The methods disclosed herein can be implemented in hardware, software, firmware, or any other combination thereof Although examples of the embodiments of the disclosed subject matter are described, one of ordinary skill in the relevant art will readily appreciate that many other methods of implementing the disclosed subject matter may alternatively be used. In the preceding description, various aspects of the disclosed subject matter have been described. For purposes of explanation, specific numbers, systems and configurations were set forth in order to provide a thorough understanding of the subject matter. However, it is apparent to one skilled in the relevant art having the benefit of this disclosure that the subject matter may be practiced without the specific details. In other instances, well-known features, components, or modules were omitted, simplified, combined, or split in order not to obscure the disclosed subject matter.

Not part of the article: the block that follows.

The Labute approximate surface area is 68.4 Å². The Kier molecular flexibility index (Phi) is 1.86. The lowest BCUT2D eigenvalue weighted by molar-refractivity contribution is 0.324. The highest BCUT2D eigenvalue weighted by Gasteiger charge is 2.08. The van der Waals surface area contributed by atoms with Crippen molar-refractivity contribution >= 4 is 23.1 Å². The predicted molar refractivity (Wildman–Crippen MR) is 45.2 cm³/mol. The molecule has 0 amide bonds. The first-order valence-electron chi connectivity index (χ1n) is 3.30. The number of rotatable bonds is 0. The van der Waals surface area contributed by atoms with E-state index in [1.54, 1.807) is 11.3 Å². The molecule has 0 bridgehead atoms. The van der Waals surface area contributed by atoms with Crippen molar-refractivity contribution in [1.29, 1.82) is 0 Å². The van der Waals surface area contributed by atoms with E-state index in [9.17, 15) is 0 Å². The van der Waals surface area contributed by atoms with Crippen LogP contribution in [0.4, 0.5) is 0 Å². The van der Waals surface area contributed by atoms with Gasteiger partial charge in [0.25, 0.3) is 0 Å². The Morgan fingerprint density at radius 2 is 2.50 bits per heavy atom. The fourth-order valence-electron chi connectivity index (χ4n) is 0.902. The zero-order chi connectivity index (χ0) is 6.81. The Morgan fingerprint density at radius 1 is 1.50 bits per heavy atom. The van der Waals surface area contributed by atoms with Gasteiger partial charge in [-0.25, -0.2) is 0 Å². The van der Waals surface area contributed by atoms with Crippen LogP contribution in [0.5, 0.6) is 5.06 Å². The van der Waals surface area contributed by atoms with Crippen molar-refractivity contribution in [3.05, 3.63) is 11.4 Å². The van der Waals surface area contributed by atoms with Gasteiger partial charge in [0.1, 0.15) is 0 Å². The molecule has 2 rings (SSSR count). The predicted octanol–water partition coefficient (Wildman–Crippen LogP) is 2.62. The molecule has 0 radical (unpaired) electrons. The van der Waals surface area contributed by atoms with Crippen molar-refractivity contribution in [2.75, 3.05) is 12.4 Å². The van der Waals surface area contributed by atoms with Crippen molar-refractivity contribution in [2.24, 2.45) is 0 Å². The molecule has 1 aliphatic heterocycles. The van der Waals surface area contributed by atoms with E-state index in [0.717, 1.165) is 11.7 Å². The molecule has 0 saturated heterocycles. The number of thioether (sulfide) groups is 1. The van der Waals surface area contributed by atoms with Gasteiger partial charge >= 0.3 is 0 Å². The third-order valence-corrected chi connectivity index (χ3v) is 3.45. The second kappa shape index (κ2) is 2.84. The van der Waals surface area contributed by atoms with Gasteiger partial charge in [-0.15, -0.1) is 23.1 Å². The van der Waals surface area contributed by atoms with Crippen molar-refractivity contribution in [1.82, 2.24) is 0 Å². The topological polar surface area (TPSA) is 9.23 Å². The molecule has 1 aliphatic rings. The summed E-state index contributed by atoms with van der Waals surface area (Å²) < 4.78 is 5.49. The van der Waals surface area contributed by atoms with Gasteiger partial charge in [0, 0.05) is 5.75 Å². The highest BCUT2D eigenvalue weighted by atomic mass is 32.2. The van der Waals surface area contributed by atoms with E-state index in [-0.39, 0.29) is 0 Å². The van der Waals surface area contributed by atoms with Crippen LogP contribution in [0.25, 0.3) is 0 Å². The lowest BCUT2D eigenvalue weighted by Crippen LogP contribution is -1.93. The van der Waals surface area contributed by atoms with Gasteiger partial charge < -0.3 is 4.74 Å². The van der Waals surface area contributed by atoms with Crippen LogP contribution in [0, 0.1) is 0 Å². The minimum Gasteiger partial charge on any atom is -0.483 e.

The term “is operable” used herein means that the device, system, protocol etc, is able to operate or is adapted to operate for its desired functionality when the device or system is in off-powered state. Various embodiments of the disclosed subject matter may be implemented in hardware, firmware, software, or combination thereof, and may be described by reference to or in conjunction with program code, such as instructions, functions, procedures, data structures, logic, application programs, design representations or formats for simulation, emulation, and fabrication of a design, which when accessed by a machine results in the machine performing tasks, defining abstract data types or low-level hardware contexts, or producing a result.